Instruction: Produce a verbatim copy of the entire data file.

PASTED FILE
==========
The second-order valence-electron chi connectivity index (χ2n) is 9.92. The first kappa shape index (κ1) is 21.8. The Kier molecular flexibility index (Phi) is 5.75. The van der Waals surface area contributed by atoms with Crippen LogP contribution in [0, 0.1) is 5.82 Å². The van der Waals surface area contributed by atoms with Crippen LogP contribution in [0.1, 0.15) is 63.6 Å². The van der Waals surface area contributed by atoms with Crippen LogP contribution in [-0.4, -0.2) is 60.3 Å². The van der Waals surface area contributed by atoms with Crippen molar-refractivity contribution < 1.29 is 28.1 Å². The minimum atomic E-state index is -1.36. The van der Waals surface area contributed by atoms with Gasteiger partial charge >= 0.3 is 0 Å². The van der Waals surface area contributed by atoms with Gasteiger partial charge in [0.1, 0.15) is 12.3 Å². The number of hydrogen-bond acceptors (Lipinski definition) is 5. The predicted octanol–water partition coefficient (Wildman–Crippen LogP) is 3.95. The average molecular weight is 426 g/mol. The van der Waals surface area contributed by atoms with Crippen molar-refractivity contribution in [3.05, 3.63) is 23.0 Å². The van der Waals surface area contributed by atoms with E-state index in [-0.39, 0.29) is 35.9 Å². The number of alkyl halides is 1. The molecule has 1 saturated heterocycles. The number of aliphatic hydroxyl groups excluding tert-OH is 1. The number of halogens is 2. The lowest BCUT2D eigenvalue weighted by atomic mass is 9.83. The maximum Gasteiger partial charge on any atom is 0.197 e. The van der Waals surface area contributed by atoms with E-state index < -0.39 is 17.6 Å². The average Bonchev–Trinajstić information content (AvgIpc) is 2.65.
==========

The second-order valence-electron chi connectivity index (χ2n) is 9.92. The first kappa shape index (κ1) is 21.8. The Kier molecular flexibility index (Phi) is 5.75. The van der Waals surface area contributed by atoms with Crippen LogP contribution in [0, 0.1) is 5.82 Å². The van der Waals surface area contributed by atoms with Crippen LogP contribution in [0.1, 0.15) is 63.6 Å². The van der Waals surface area contributed by atoms with Crippen LogP contribution in [-0.4, -0.2) is 60.3 Å². The van der Waals surface area contributed by atoms with Crippen molar-refractivity contribution < 1.29 is 28.1 Å². The minimum atomic E-state index is -1.36. The van der Waals surface area contributed by atoms with Gasteiger partial charge >= 0.3 is 0 Å². The van der Waals surface area contributed by atoms with Gasteiger partial charge in [0.1, 0.15) is 12.3 Å². The number of hydrogen-bond acceptors (Lipinski definition) is 5. The predicted octanol–water partition coefficient (Wildman–Crippen LogP) is 3.95. The average molecular weight is 426 g/mol. The van der Waals surface area contributed by atoms with Crippen molar-refractivity contribution in [3.05, 3.63) is 23.0 Å². The van der Waals surface area contributed by atoms with E-state index in [-0.39, 0.29) is 35.9 Å². The number of alkyl halides is 1. The molecule has 1 saturated heterocycles. The number of aliphatic hydroxyl groups excluding tert-OH is 1. The number of halogens is 2. The lowest BCUT2D eigenvalue weighted by atomic mass is 9.83. The maximum Gasteiger partial charge on any atom is 0.197 e. The van der Waals surface area contributed by atoms with E-state index < -0.39 is 17.6 Å². The average Bonchev–Trinajstić information content (AvgIpc) is 2.65.